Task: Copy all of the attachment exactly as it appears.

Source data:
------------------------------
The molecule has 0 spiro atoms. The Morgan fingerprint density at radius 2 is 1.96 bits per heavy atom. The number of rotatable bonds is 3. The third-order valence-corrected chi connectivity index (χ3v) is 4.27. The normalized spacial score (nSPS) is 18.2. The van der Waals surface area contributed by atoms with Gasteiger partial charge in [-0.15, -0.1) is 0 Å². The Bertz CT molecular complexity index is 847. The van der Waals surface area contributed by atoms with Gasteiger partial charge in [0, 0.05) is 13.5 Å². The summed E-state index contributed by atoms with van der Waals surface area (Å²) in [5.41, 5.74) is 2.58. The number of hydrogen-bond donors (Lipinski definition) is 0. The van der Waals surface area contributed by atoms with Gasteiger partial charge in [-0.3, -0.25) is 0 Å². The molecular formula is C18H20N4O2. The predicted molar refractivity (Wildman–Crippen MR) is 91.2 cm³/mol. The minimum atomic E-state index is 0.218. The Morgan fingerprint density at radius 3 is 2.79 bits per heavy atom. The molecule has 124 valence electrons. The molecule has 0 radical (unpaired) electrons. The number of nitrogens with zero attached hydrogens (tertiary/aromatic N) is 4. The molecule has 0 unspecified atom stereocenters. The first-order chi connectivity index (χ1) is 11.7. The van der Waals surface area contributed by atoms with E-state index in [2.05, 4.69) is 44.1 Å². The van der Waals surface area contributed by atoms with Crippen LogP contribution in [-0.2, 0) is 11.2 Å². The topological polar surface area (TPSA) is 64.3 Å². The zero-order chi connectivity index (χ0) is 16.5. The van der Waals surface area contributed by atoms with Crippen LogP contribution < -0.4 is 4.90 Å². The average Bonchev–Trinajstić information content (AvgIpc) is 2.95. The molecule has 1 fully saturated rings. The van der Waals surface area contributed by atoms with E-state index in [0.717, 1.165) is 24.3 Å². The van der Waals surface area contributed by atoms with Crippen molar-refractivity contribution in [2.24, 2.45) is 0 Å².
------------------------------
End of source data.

The molecule has 0 spiro atoms. The Morgan fingerprint density at radius 2 is 1.96 bits per heavy atom. The number of rotatable bonds is 3. The third-order valence-corrected chi connectivity index (χ3v) is 4.27. The normalized spacial score (nSPS) is 18.2. The van der Waals surface area contributed by atoms with Gasteiger partial charge in [-0.15, -0.1) is 0 Å². The Bertz CT molecular complexity index is 847. The van der Waals surface area contributed by atoms with Gasteiger partial charge in [0, 0.05) is 13.5 Å². The summed E-state index contributed by atoms with van der Waals surface area (Å²) in [5.41, 5.74) is 2.58. The number of hydrogen-bond donors (Lipinski definition) is 0. The van der Waals surface area contributed by atoms with Gasteiger partial charge in [-0.3, -0.25) is 0 Å². The molecular formula is C18H20N4O2. The predicted molar refractivity (Wildman–Crippen MR) is 91.2 cm³/mol. The minimum atomic E-state index is 0.218. The Morgan fingerprint density at radius 3 is 2.79 bits per heavy atom. The molecule has 124 valence electrons. The molecule has 0 radical (unpaired) electrons. The number of nitrogens with zero attached hydrogens (tertiary/aromatic N) is 4. The molecule has 0 unspecified atom stereocenters. The first-order chi connectivity index (χ1) is 11.7. The van der Waals surface area contributed by atoms with E-state index in [2.05, 4.69) is 44.1 Å². The van der Waals surface area contributed by atoms with Crippen LogP contribution in [-0.2, 0) is 11.2 Å². The topological polar surface area (TPSA) is 64.3 Å². The zero-order chi connectivity index (χ0) is 16.5. The van der Waals surface area contributed by atoms with Crippen LogP contribution < -0.4 is 4.90 Å². The average Bonchev–Trinajstić information content (AvgIpc) is 2.95. The molecule has 1 fully saturated rings. The van der Waals surface area contributed by atoms with E-state index in [0.717, 1.165) is 24.3 Å². The van der Waals surface area contributed by atoms with Crippen molar-refractivity contribution in [2.24, 2.45) is 0 Å².